• brillopedia

SOURCE OF INTERNATIONAL LAW

Updated: Nov 9, 2020

By

Ramki D, III year of B.A.,LL.B.


Introduction

International law also known as "law of nations". The name of a body of rule which regulates the sovereign state and the relation with one another. The source of international law includes treaties, international customers. In general, it recognized the principle of law, the decision of the national and lower court and scholarly writing. They are the material and the process of the rule and it develops the principle of the international community. In human rights, it also includes the treatment of individuals and groups, international criminal law and international economic law that regulate the activity of private participants in the international marketplace. International law means that useful or necessary change will be delayed or obstructed. It also deals with the rights and duties of individuals, groups and companies. The system of international law is controlled by the states and government through the principle of consent and it's also dealing with the challenges of the modern world.

Meaning and source

● The modern international system is a product of only the past four hundred years. Rules, agreements and treaties are the set of this system and its binding between countries. The system is the independent system of law existing outside the legal framework.


● International law is the method of procedures created for international law.


● Article 38, the court function decides per international law. International customs, as evidence of the general practice accepted as a law. The principle of law recognized by civilized nations.


● The prejudice is not the provision, the court decided a case that ex aequo et bono, if the parties agree thereto.

Sources of International Law

● International Conventions

● International Customs

● General Principles recognized by the Civilized States.

● Decisions of Judicial and Juristic Works.

● Declarations of the organs of International Institutions.

● Ex aequo et bono.

International Conventions

Article 38 of the Statute of ICJ lists,

● International Convention is general or particular, establishing rules expressly confess by the contesting states.


● Manely O. Hudson points out that treaty, convention, protocol or agreement regardless of the form applies to be a form of Conventions.

Example

● Convention of the Law of Sea 1982.

● In 1958, the Geneva Convention on the territorial sea and the Contiguous Zone.

● In 1961, the Vienna Convention on Diplomatic Relations.

Custom as a Source of Law

● Article 38 (1) (b) of the Statute of the ICJ defines custom as a source of International Law = “International Custom, as evidence of a general practice accepted as law”


● Jus Cogens: which means the peremptory norm. Article 53 of the Vienna Convention provides that a treaty is void when it conflicts with the peremptory norm of international law.

Custom and Usage

● Custom = Long established practice having the force of law.

● Usage = Long established use or custom.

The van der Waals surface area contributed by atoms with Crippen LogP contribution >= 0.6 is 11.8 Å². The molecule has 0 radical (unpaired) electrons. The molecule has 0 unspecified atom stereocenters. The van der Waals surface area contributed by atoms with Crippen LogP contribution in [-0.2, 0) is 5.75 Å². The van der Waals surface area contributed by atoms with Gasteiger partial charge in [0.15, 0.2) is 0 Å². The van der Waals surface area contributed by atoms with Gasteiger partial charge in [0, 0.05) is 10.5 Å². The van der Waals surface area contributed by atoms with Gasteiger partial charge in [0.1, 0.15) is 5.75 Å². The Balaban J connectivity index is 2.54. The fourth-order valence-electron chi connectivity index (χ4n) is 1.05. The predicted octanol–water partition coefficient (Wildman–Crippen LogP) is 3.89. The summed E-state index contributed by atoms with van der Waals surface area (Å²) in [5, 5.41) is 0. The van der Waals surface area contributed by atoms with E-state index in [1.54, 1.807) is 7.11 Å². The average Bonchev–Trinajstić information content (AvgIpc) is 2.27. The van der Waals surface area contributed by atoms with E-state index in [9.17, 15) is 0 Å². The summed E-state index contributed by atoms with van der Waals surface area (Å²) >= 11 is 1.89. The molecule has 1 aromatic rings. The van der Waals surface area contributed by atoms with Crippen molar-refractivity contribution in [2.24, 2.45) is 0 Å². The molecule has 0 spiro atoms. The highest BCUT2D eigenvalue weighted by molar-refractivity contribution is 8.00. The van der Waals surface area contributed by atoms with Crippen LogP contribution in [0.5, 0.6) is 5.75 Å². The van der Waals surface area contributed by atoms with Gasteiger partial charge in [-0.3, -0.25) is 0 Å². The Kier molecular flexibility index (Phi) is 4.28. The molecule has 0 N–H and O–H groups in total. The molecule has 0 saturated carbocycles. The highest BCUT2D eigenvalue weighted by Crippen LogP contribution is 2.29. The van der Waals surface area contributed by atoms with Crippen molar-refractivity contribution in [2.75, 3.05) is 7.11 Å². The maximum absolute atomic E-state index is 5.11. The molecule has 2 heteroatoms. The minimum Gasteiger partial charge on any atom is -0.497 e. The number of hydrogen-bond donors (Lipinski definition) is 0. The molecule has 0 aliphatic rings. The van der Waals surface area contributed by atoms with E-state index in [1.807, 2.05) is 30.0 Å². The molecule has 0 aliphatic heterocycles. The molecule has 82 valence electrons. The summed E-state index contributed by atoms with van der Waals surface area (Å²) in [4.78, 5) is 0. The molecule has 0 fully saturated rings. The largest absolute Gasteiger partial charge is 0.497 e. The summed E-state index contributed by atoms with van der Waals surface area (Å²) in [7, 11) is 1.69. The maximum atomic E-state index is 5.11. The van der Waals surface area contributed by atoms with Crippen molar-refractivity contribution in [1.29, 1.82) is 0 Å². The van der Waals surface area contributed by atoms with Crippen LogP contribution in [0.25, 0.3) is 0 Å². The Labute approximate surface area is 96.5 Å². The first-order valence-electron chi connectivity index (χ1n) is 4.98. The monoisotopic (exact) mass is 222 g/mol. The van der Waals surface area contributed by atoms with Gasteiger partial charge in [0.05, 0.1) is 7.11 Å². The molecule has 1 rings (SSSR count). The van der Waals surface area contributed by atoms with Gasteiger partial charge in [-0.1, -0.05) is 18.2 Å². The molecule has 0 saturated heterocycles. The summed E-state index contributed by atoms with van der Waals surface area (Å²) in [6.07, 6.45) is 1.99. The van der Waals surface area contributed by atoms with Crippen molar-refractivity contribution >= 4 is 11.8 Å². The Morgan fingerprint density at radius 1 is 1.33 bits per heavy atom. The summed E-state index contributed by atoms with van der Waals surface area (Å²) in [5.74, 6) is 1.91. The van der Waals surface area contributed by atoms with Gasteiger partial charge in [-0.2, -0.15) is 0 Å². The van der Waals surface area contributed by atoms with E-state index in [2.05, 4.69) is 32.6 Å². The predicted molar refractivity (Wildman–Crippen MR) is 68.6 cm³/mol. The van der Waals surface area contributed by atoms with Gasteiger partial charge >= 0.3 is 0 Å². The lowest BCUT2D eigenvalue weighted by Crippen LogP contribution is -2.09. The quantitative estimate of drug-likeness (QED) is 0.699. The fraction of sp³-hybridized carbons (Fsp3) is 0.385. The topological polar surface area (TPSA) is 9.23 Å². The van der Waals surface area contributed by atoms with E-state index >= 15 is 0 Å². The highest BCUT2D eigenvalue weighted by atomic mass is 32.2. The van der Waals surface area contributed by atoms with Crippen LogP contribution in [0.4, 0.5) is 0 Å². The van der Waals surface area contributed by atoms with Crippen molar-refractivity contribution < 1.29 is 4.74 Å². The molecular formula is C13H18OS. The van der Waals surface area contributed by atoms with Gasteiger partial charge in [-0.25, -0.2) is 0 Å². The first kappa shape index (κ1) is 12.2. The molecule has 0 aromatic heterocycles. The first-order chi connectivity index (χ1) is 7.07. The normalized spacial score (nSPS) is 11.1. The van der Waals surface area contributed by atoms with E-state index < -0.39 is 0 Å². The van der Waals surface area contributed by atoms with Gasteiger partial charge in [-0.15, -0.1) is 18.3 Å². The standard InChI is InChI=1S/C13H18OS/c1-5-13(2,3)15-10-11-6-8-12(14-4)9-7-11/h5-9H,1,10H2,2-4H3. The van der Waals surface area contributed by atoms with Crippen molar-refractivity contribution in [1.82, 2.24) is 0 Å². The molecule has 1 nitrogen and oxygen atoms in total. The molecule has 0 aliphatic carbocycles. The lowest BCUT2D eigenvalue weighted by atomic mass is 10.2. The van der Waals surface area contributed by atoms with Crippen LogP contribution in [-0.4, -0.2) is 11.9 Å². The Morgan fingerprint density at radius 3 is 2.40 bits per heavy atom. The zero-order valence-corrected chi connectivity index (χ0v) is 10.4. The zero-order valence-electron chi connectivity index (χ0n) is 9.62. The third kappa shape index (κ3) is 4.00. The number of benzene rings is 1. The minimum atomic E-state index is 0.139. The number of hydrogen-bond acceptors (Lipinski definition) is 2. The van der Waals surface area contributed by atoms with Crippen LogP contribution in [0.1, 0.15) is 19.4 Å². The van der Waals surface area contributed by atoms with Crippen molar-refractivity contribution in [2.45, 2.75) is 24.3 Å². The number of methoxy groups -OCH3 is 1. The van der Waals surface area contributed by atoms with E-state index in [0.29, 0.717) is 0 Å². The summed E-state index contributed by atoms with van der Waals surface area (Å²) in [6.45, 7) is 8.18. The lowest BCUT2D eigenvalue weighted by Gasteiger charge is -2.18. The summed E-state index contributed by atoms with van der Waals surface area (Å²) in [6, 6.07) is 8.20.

Essentials of a Valid Custom

● Reasonableness

● Conformity with Statute Law

● Uniformity

● Long Duration: Immemorial Antiquity.

● Opinio Juris et necessitatis : General practice accepted as law

General Principles recognized by the Civilized States

Article 38 (1) (c) of the statute of the International Court of Justice provides this as the third source of international law.J, E, S, Fawcett gives the meaning that, “by general principles of law, we mean those rules or standards which we find repeated in much the same form in the developed systems of law”.

Ex – No man can be a judge in his cause, hear both sides, pacta sunt servanda

● Principles of Natural Justice recognized by civilized states.

● Res Judicata, Estoppel.

● Municipal law in par with international law.

● Justice, Equity and Good Conscience.

Decisions of Judicial or Arbitral Tribunal & Juristic Works

● International Judicial Decisions – Decisions of ICJ are however not binding on others except the parties. However, Article 38 (1) (d) is subject to Article 59 of the Statute of ICJ.


● State Judicial Decisions – Precedents and judgments of State Judicial Decisions as customary rules of International Law.


● Decisions of International Arbitral Tribunals.


● Juristic Works – not the direct source but act as an instrument to develop international customs.

Determinations of the organs of International Institutions

● They are intermediate or final steps in the development of customary rules.


● The resolutions of the organs are binding on the members concerning internal matters of the institution.


● Organs of international institutions can decide the limits of their competence.


● The interpretation of their constitution later becomes part of international law.


●Decisions of quasi-judicial institutions and opinion of the international committee of jurists.


Ex aequo et bono

This Provision will not prejudice the powers and court to decide a case that ex aequo et bono if the parties agree thereto.

Conclusion

International law is primarily connected with the rights, duties and interests of the states. It is the states who enter into treaties and they are found by the terms and conditions of the treaties. The settlement of international disputes by peaceful means. It includes arbitration and judicial settlement (Article 33), and to encourage the progressive development of international law and its codification (Article 13). The growth of Internationalism and the feeling of universal brotherhood internationally and it will also become effective and powerful.